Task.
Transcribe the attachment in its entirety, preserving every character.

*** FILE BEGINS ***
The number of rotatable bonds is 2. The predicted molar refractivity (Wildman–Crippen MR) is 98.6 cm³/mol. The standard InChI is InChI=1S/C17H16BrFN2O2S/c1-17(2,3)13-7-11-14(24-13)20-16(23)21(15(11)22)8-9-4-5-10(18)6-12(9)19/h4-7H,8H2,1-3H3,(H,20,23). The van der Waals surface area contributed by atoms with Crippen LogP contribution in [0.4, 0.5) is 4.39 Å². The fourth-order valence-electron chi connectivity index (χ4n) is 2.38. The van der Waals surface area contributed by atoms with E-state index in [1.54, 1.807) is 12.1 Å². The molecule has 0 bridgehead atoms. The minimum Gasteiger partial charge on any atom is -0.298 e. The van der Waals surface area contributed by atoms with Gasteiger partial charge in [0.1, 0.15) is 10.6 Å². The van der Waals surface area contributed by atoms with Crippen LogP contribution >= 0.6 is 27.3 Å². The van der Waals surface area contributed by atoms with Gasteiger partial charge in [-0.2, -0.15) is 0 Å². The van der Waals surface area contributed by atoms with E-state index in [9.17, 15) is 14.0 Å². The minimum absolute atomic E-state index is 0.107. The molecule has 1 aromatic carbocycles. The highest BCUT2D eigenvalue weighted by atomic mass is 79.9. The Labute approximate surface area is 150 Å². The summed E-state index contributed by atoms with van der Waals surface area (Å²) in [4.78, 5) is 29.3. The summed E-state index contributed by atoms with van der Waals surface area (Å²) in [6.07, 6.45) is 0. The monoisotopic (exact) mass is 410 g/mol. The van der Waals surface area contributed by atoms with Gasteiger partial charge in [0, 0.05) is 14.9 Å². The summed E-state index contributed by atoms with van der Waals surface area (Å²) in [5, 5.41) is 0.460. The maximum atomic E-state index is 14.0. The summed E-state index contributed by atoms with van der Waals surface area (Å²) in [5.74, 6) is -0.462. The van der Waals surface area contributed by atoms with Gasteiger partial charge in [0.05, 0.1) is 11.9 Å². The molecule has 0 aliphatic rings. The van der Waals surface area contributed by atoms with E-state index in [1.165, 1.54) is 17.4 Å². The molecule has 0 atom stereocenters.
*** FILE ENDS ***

The number of rotatable bonds is 2. The predicted molar refractivity (Wildman–Crippen MR) is 98.6 cm³/mol. The standard InChI is InChI=1S/C17H16BrFN2O2S/c1-17(2,3)13-7-11-14(24-13)20-16(23)21(15(11)22)8-9-4-5-10(18)6-12(9)19/h4-7H,8H2,1-3H3,(H,20,23). The van der Waals surface area contributed by atoms with Crippen LogP contribution in [0.4, 0.5) is 4.39 Å². The fourth-order valence-electron chi connectivity index (χ4n) is 2.38. The van der Waals surface area contributed by atoms with E-state index in [1.54, 1.807) is 12.1 Å². The molecule has 0 bridgehead atoms. The minimum Gasteiger partial charge on any atom is -0.298 e. The van der Waals surface area contributed by atoms with Gasteiger partial charge in [0.1, 0.15) is 10.6 Å². The van der Waals surface area contributed by atoms with Crippen LogP contribution >= 0.6 is 27.3 Å². The van der Waals surface area contributed by atoms with Gasteiger partial charge in [-0.2, -0.15) is 0 Å². The van der Waals surface area contributed by atoms with E-state index in [9.17, 15) is 14.0 Å². The minimum absolute atomic E-state index is 0.107. The molecule has 1 aromatic carbocycles. The highest BCUT2D eigenvalue weighted by atomic mass is 79.9. The Labute approximate surface area is 150 Å². The summed E-state index contributed by atoms with van der Waals surface area (Å²) in [4.78, 5) is 29.3. The summed E-state index contributed by atoms with van der Waals surface area (Å²) in [6.07, 6.45) is 0. The monoisotopic (exact) mass is 410 g/mol. The van der Waals surface area contributed by atoms with Gasteiger partial charge in [0, 0.05) is 14.9 Å². The summed E-state index contributed by atoms with van der Waals surface area (Å²) in [5, 5.41) is 0.460. The maximum atomic E-state index is 14.0. The summed E-state index contributed by atoms with van der Waals surface area (Å²) in [5.74, 6) is -0.462. The van der Waals surface area contributed by atoms with Gasteiger partial charge in [0.05, 0.1) is 11.9 Å². The molecule has 0 aliphatic rings. The van der Waals surface area contributed by atoms with E-state index in [1.165, 1.54) is 17.4 Å². The molecule has 0 atom stereocenters.